News / Species Spotlight / Popular Piscines - Lemon Peel Angels (02/12/15)

Popular Piscines - Lemon Peel Angels

In The Wild

The Lemonpeel Angelfish (Centropyge flavissima) is a very common fish on tropical coral reefs around the world. So widespread actually that they are conspicuous by their absence from places like Malaysia, Hawaii and Johnston Atoll. They're generally found in less than 80 feet of water. Specimens from Christmas Island and Cocos-Keeling have blue eyes (image on bottom), where as the fish throughout the rest of the Pacific have gold eyes with a blue halo around them (image on right). Indian Ocean specimens frequently lack the blue halo.

Lemonpeels throughout their range have a blue spot on their side as juveniles; it quickly fades as they grow. For some reason, the fish from the Indian Ocean keep that blue spot longer than their Pacific based cousins. C. flavissima stays pretty small, with the max reported size being just over 5 inches.

One of the most interesting facets of these dwarf angels is their proclivity towards hybridizing with both Centropyge eibli and Centropyge vroliki. Surveys in several locations have shown these hybrids have been found to be up to almost ten percent of the population. Furthermore, these hybrids aren't sterile and can breed back into the population creating many generations of ambiguous color forms (as seen in the above banner).

In The Aquarium

This is one of the best fish, let alone Angelfish, for marine aquarium owners. They are brilliantly colored, hardy, stay small and don't require a huge aquarium at max size. Males in the wild defend a very small territory, and do it without much aggression; that translates to a fish that works pretty well in common home aquarium sizes. These fish have been kept in harems for extended periods, and have been spawned successfully in the home aquarium as a result. This being said, aggression can pop up between these and other dwarf angels so use caution when mixing them in the same aquarium.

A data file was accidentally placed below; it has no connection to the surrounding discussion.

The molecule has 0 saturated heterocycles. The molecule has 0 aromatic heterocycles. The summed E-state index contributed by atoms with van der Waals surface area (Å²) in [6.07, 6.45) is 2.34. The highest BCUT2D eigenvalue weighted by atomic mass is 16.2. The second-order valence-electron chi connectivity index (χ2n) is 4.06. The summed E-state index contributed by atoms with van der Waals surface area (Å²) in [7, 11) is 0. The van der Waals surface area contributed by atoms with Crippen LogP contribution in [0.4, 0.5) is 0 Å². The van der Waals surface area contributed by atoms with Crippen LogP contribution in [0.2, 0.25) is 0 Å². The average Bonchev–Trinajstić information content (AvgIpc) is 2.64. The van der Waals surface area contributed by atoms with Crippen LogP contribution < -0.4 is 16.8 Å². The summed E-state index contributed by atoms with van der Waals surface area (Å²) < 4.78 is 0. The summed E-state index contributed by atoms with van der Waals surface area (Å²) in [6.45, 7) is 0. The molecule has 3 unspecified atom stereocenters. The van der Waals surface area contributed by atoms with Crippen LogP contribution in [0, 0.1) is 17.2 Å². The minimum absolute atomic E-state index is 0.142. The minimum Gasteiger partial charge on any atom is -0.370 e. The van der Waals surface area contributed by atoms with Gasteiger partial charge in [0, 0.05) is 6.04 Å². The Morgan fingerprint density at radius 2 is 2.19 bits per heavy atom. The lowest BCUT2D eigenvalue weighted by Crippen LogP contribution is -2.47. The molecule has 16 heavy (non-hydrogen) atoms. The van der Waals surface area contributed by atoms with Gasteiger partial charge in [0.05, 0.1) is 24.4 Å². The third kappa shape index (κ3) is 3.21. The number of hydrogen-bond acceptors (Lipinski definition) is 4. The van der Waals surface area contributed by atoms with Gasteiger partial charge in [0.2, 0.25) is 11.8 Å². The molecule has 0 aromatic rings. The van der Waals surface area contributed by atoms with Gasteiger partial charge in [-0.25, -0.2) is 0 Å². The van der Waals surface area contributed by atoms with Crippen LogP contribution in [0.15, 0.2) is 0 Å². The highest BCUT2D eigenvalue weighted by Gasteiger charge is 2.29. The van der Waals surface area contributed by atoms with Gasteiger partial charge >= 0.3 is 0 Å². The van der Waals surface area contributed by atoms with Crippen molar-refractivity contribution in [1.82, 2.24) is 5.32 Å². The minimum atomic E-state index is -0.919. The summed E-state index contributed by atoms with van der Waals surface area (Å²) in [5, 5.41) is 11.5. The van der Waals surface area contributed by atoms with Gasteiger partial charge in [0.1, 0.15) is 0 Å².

Lemonpeels have been reported to live more than 10 years in captivity and because of a small adult size, can be kept in aquariums as small as 75 gallons even at their end grow out. They are pretty slow growing once past their juvenile stage, though obviously this can be sped up with more feedings.

These have an undeserved reputation for being finicky and delicate. This fish performs brilliantly for us in house, all of them taking a good mix of food very quickly and almost never having problems. Of course, we source the majority of our Lemonpeel Angels from our Short Supply Chains, and this can make all the difference in the world as far as quality of animal goes. We don't recommend placing them in reef aquariums as they have a penchant for nipping LPS corals and clam mantles. This being said, many hobbyists report having kept them in reef aquariums for years without incident. Providing lots of rockwork gives them more surfaces to graze algae off of.

Allen, Steene, Allen, A guide to Angelfishes & Butterflyfishes, 1st ed. (Odyssey Publishing/Tropical Reef Research. Publications Inc, Australia, 1998).
Debelius, Tanaka, Kuiter, Angelfishes, 1st ed. (TMC Publishing, Chorelywood, UK, 2003).
Endoh, Angelfishes of the World, 1st ed. (Ricordea Publishing, Miami Gardens, FL, 2007).
Scott W. Michael, Angelfishes & Butterflyfishes, 1st ed. (T.F.H. Publications Inc, New Jersey, 2004).
World Register of Marine Species (WORMS)

In House Sources: Adam Mangino, Brent Robinson, Eli Fleishauer